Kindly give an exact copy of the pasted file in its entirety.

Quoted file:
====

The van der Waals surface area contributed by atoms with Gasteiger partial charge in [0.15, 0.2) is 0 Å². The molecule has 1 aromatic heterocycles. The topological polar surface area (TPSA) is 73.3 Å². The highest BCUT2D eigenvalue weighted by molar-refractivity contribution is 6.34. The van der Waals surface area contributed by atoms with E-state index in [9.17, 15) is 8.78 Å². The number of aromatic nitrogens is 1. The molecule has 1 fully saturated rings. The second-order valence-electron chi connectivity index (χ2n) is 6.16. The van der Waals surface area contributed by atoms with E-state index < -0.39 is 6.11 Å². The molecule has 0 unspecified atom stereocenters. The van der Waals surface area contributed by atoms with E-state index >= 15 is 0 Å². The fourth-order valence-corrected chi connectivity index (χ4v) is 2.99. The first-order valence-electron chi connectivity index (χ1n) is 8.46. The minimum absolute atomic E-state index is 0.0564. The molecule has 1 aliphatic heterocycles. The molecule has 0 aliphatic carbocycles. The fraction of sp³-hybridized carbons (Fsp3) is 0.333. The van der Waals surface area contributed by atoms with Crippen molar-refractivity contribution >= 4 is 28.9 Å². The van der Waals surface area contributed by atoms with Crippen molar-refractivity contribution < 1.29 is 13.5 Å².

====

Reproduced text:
The van der Waals surface area contributed by atoms with Gasteiger partial charge in [0.15, 0.2) is 0 Å². The molecule has 1 aromatic heterocycles. The topological polar surface area (TPSA) is 73.3 Å². The highest BCUT2D eigenvalue weighted by molar-refractivity contribution is 6.34. The van der Waals surface area contributed by atoms with E-state index in [9.17, 15) is 8.78 Å². The number of aromatic nitrogens is 1. The molecule has 1 fully saturated rings. The second-order valence-electron chi connectivity index (χ2n) is 6.16. The van der Waals surface area contributed by atoms with E-state index < -0.39 is 6.11 Å². The molecule has 0 unspecified atom stereocenters. The van der Waals surface area contributed by atoms with E-state index >= 15 is 0 Å². The fourth-order valence-corrected chi connectivity index (χ4v) is 2.99. The first-order valence-electron chi connectivity index (χ1n) is 8.46. The minimum absolute atomic E-state index is 0.0564. The molecule has 1 aliphatic heterocycles. The molecule has 0 aliphatic carbocycles. The fraction of sp³-hybridized carbons (Fsp3) is 0.333. The van der Waals surface area contributed by atoms with Crippen molar-refractivity contribution >= 4 is 28.9 Å². The van der Waals surface area contributed by atoms with Crippen molar-refractivity contribution < 1.29 is 13.5 Å².